It has been a busy time for one of the borough’s most successful community enterprises. Here is a blog from Sutton Community Farm which outlines all of the activities and plans for the coming year
Hi, it’s Rachel here. We’ve had an exciting March on the farm, with some wild contrasts in the weather (as can often happen at the beginning of spring), from bizarrely high temperatures at the end of February, to high winds for a big chunk of March threatening to blow away our marquee/temporary shed extension. The wet weather meant some much needed time repairing infrastructure and our hardy beloved tractor: Rosa.
Now, as the season begins, we welcome our new apprentice Will – making the growing team up to 5 of us! Will will be working with Nick primarily on vegbox production, but with some overlap of jobs between all of us so we get the experience of different areas of production. We are really excited to have him on the team!
Winter has seen some exciting developments of some areas of the farm, mainly due to our neighbour Chris leaving the land we have shared with him since the farm began. We have taken over one of his glasshouses which is a brilliant addition to our covered cropping area. This summer it will be filled with tomatoes and aubergines, some of our high value crops that are in demand from our restaurant wholesale customers.
In the winter and into the hungry gap, this extra area increases our ability to supply the vegbox with greens such as spinach, pak choi, chard and spring shallots, and hopefully some more novel crops such as coriander that we have started to trial this year. For now read my blog about the impact of the hungry gap on our vegboxes on our website here.
Responding to demand from restaurants, this year we will also be growing more salad and summer tunnel crops, which brings in the revenue to allow me to stay on at the farm. This is an amazing opportunity for me to learn on the farm for another season, and meets one of the farm’s central aims of providing fairly paid land-based employment
Our Wednesday volunteers have been grafting to clear and prepare an area which was formerly a bonfire area, small christmas tree forest, 2 reservoirs, a dubious sculpture, and years of build up of our neighbours’ equipment. Since our neighbour has left, we have been able to drain and fill in the reservoirs he formerly used to irrigate his carnivorous plants. We spent a good few Wednesdays pulling the layers of carpet and black plastic that were lining these reservoirs, and in the process rescuing and relocating many frogs into our various ponds around the site. We then cleared the area of all the debris and a digger came in to dig pits for the barn and level the ground.
As part of the changes and developments, we want to make an effort to increase biodiversity on site. While we had the digger on site, we had 2 more much larger ponds dug which will be brilliant for attracting frogs (great for slug control!), and beneficial insects. We have also been preparing various areas around the farm to sow a mix of wildflowers to attract bees, butterflies and other beneficial insects like ground beetles too. Sonia’s Monday volunteer group will be helping us out by sowing these flowers, some direct sown and others sown in propagation and transplanted. This means we can have some focused areas of specific flowers, and some areas of a diverse mix, and Sonia’s volunteers can experience different methods of raising and planting flowers.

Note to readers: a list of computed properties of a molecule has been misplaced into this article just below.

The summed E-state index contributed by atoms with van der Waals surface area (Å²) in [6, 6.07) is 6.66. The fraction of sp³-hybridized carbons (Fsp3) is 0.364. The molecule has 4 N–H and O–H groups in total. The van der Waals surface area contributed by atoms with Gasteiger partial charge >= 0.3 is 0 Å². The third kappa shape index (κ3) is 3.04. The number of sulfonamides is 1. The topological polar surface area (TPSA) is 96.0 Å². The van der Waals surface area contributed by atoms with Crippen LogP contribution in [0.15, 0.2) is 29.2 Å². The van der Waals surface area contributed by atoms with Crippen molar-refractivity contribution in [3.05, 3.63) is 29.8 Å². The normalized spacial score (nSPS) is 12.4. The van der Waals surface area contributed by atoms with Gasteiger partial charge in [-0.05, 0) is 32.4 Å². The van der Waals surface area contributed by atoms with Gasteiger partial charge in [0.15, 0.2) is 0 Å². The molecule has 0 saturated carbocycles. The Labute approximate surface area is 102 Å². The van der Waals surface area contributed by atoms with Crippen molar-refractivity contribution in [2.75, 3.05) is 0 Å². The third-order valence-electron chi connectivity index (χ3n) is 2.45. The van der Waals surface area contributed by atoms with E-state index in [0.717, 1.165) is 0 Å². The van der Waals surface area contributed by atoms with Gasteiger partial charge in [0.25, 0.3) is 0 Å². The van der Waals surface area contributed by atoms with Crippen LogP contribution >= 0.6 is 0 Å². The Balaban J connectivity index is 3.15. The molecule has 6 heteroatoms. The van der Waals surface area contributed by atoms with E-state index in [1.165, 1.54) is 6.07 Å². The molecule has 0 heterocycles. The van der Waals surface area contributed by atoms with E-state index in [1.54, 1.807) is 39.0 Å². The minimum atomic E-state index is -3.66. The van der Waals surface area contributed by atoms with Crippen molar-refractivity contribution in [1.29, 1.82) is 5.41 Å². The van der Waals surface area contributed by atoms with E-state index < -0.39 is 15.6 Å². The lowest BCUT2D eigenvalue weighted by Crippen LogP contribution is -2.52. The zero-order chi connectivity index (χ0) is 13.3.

The Monday crew have also been hard at work giving the rhubarb some care and attention by weeding, composting, wood-chipping to give it a boost of nutrients for the year ahead. It is looking really healthy, and hopefully we will harvest our first crop next week to go into the vegboxes.
Sonia led a group of volunteers battling the weather on a stormy open day weekend to relocate the raspberries from where the barn will be built, to a new spot next to the biodiversity area where they can re-establish. Last week we celebrated the Gaia Foundation‘s #seedweek. Nick was busy sowing seeds with the volunteers. Our film showing on Wednesday 27 March will be Seed: The Untold Story which is well worth a watch. More details below.
Our false spring at the end of February, although disturbingly warm, allowed us to take the tractor onto the beds unseasonably early. We can only begin tractor cultivation once the soil has dried up enough after the winter rains, and this year the early week of warm weather did this for us. This has meant that Nick has managed to get his shallots in (the first spring crop), and me and Sam have planted our first generation of outdoor salad. Beds for other early crops are ready and waiting for planting! Next to go in, in the next couple of weeks will be our first beetroots and lots of weird and wonderful salad leaves for our mixed salad.
Please feel free to come and visit on any of our volunteering days. Either out in the fields helping with crop production, or in our lovely Veg Shed helping with weighing and packing fruit and veg for our VegBox scheme. Email Sonia if you are thinking of visiting. Read 10 reasons why you should grow food (and get down to your local community garden to do so) here. A note from Sarah – We are delighted to announce that the Croydon Volunteer Centre (part of Croydon Voluntary Action) will be joining our community of VegBox Pick up Points from April 2019. Based conveniently in the Centrale Shopping Centre, Croydon customers will be able to collect their VegBoxes from the Volunteer Centre from 12pm on Thursday 4th April. More information here.
We are always on the look out for drivers to undertake vegbox deliveries as cover every now and again when our drivers are away. Please contact Sarah if you are interested.